Nashua aldermen to consider upgrades to city radio system
NASHUA - A proposal to spend up to $1.6 million for upgrades to the citywide radio communications system will be introduced to aldermen today for its first reading.
A maximum bond of $1.6 million is being sought for the first phase of a major radio communications project that could ultimately cost $5 million to $10 million over the next five or six years.
The radio systems are about 12 years old, according to Alderman Brian McCarthy, the board president, who said their life expectancy is a decade.
"Many of the radios are not manufactured anymore, and we can't even get parts for them," he said.
There are nearly 1,000 radios, including hand-held radios and automobile-installed radios, currently being used by various city departments such as police, fire, public works, schools and more. McCarthy said the police department recently replaced 65 emergency radios with assistance from a grant. Still, he said the infrastructure that operates the radios needs to be updated at the transmitter locations - on Shakespeare Road, the Four Hills Landfill, Kessler Farm and the fire and police departments.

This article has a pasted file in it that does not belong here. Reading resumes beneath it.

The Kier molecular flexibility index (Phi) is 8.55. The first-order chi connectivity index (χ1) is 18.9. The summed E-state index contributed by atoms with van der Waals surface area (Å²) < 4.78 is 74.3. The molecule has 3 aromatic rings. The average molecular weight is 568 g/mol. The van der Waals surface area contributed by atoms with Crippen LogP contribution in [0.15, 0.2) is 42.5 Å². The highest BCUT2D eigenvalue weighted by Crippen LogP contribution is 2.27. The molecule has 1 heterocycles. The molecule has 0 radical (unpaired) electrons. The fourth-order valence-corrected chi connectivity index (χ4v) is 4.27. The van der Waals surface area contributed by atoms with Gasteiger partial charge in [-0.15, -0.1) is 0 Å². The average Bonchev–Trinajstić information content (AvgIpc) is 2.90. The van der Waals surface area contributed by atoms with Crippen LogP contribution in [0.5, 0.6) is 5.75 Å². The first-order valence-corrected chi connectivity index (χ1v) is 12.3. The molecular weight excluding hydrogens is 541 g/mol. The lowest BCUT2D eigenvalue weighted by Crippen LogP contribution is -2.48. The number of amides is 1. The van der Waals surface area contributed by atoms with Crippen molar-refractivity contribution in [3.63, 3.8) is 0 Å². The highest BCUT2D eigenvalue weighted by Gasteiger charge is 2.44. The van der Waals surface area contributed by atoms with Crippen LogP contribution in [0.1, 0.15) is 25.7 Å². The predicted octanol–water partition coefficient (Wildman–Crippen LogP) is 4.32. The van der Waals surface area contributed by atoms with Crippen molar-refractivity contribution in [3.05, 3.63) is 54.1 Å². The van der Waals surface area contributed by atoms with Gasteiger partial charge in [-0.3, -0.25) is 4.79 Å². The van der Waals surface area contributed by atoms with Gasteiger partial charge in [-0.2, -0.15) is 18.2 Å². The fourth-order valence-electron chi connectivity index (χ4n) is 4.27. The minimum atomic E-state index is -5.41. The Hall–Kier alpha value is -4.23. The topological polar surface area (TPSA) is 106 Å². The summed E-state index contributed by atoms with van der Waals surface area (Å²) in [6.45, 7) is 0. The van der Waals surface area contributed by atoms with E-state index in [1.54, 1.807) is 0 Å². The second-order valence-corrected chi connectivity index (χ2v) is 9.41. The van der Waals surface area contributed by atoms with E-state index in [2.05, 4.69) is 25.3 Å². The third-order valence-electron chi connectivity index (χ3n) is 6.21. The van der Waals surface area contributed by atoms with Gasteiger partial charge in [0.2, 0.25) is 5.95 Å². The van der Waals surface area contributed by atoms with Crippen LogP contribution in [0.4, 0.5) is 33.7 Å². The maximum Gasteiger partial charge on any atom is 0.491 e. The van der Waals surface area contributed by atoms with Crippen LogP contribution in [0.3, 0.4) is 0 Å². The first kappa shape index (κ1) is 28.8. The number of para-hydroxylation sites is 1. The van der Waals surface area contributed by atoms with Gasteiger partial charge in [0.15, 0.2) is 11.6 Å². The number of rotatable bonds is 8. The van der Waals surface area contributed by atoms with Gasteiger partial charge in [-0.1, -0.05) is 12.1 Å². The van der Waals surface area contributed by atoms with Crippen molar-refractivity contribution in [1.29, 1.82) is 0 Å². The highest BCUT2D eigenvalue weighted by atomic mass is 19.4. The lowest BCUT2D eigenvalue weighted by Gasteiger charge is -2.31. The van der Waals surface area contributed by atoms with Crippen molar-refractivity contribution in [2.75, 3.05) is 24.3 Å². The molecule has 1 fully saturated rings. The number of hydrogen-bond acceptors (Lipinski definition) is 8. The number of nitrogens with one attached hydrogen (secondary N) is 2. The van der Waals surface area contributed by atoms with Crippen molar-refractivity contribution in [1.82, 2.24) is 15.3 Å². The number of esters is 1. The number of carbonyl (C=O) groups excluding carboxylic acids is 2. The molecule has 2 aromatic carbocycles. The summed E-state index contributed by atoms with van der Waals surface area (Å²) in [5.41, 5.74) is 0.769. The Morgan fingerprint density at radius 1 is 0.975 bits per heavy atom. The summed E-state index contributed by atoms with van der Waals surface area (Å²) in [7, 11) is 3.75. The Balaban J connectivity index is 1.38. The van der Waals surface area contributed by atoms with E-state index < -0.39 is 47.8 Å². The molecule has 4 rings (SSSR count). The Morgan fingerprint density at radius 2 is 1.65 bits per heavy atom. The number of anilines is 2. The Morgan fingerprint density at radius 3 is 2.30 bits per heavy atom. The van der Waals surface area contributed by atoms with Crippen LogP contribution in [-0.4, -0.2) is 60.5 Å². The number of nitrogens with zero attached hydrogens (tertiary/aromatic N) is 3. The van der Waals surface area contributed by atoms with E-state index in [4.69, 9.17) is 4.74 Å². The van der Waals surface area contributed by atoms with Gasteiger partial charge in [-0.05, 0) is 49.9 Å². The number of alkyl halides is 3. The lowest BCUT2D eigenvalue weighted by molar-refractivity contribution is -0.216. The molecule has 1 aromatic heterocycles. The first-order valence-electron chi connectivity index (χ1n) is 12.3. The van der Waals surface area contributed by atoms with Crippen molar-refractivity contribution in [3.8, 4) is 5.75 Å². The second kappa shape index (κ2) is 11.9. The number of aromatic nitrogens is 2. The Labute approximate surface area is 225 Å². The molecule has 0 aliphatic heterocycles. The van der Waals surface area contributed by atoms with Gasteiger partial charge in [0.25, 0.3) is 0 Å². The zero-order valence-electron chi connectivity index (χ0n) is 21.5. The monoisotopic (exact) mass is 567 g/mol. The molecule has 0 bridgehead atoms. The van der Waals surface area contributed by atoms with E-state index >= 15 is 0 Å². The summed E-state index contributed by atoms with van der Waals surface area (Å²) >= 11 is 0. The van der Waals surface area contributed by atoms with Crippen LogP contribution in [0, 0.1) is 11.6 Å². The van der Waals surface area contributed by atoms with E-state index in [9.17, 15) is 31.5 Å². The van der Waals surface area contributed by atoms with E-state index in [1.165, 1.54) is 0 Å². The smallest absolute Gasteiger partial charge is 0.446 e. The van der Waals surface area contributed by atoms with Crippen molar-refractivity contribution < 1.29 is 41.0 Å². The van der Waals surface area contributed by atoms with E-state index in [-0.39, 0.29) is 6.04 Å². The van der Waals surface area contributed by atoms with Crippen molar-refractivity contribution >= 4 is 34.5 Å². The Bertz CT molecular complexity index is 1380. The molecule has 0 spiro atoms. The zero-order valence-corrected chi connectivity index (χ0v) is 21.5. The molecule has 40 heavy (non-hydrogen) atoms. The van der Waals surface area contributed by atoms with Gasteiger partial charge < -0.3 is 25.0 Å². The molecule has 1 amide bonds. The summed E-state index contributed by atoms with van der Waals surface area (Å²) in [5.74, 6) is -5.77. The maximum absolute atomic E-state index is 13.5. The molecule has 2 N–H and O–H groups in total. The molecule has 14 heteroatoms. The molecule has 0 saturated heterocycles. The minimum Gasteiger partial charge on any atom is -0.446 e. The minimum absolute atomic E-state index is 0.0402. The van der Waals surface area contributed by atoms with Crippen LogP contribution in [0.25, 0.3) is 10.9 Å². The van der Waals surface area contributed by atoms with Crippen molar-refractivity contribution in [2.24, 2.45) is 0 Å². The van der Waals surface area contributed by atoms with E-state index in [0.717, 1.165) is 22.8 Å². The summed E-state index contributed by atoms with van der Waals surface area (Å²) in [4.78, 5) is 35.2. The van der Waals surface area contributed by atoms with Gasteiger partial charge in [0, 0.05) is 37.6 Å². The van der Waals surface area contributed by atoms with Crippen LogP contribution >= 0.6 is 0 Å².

McCarthy filed a proposal, along with board vice president Lori Wilshire asking that aldermen approve the $1.6 million bond for the first phase of work.
"We don't know exactly how much it will be yet," McCarthy said of the price-tag for all of the infrastructure improvements.
McCarthy said Motorola has offered the city an attractive offer on some of the infrastructure components if a deal can be closed by the end of the year.
The board of aldermen will have its first reading of the proposed resolution today, and the matter will then be forwarded to the aldermanic Finance Committee.
It is estimated the total cost of the bond over five years would be $1,672,000, including interest. That would result in an average annual payment of about $334,400 beginning next year.